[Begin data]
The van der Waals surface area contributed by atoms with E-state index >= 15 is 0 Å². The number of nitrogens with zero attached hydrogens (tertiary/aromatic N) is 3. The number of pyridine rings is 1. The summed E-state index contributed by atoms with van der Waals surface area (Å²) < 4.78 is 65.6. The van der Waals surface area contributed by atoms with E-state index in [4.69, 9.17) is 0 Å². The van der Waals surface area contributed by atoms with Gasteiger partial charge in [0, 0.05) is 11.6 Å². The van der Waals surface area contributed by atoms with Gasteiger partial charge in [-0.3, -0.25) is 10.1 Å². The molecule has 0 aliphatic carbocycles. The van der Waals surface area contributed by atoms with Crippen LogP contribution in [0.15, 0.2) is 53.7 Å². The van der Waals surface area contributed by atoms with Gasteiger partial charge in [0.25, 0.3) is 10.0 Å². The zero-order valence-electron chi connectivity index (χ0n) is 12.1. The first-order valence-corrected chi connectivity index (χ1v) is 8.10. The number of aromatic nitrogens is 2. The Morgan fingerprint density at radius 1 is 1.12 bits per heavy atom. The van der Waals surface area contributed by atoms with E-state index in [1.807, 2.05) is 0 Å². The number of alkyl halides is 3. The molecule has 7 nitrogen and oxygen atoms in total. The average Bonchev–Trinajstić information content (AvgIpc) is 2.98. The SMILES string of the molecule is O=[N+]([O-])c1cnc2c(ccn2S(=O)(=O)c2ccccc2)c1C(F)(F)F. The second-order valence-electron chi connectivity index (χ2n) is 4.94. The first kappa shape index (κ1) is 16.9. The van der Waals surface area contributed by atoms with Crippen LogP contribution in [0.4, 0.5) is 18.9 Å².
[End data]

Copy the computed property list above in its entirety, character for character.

The van der Waals surface area contributed by atoms with E-state index >= 15 is 0 Å². The number of nitrogens with zero attached hydrogens (tertiary/aromatic N) is 3. The number of pyridine rings is 1. The summed E-state index contributed by atoms with van der Waals surface area (Å²) < 4.78 is 65.6. The van der Waals surface area contributed by atoms with E-state index in [4.69, 9.17) is 0 Å². The van der Waals surface area contributed by atoms with Gasteiger partial charge in [0, 0.05) is 11.6 Å². The van der Waals surface area contributed by atoms with Gasteiger partial charge in [-0.3, -0.25) is 10.1 Å². The molecule has 0 aliphatic carbocycles. The van der Waals surface area contributed by atoms with Crippen LogP contribution in [0.15, 0.2) is 53.7 Å². The van der Waals surface area contributed by atoms with Gasteiger partial charge in [0.25, 0.3) is 10.0 Å². The zero-order valence-electron chi connectivity index (χ0n) is 12.1. The first-order valence-corrected chi connectivity index (χ1v) is 8.10. The number of aromatic nitrogens is 2. The Morgan fingerprint density at radius 1 is 1.12 bits per heavy atom. The van der Waals surface area contributed by atoms with E-state index in [1.807, 2.05) is 0 Å². The number of alkyl halides is 3. The molecule has 7 nitrogen and oxygen atoms in total. The average Bonchev–Trinajstić information content (AvgIpc) is 2.98. The SMILES string of the molecule is O=[N+]([O-])c1cnc2c(ccn2S(=O)(=O)c2ccccc2)c1C(F)(F)F. The second-order valence-electron chi connectivity index (χ2n) is 4.94. The first kappa shape index (κ1) is 16.9. The van der Waals surface area contributed by atoms with Crippen LogP contribution in [0.4, 0.5) is 18.9 Å².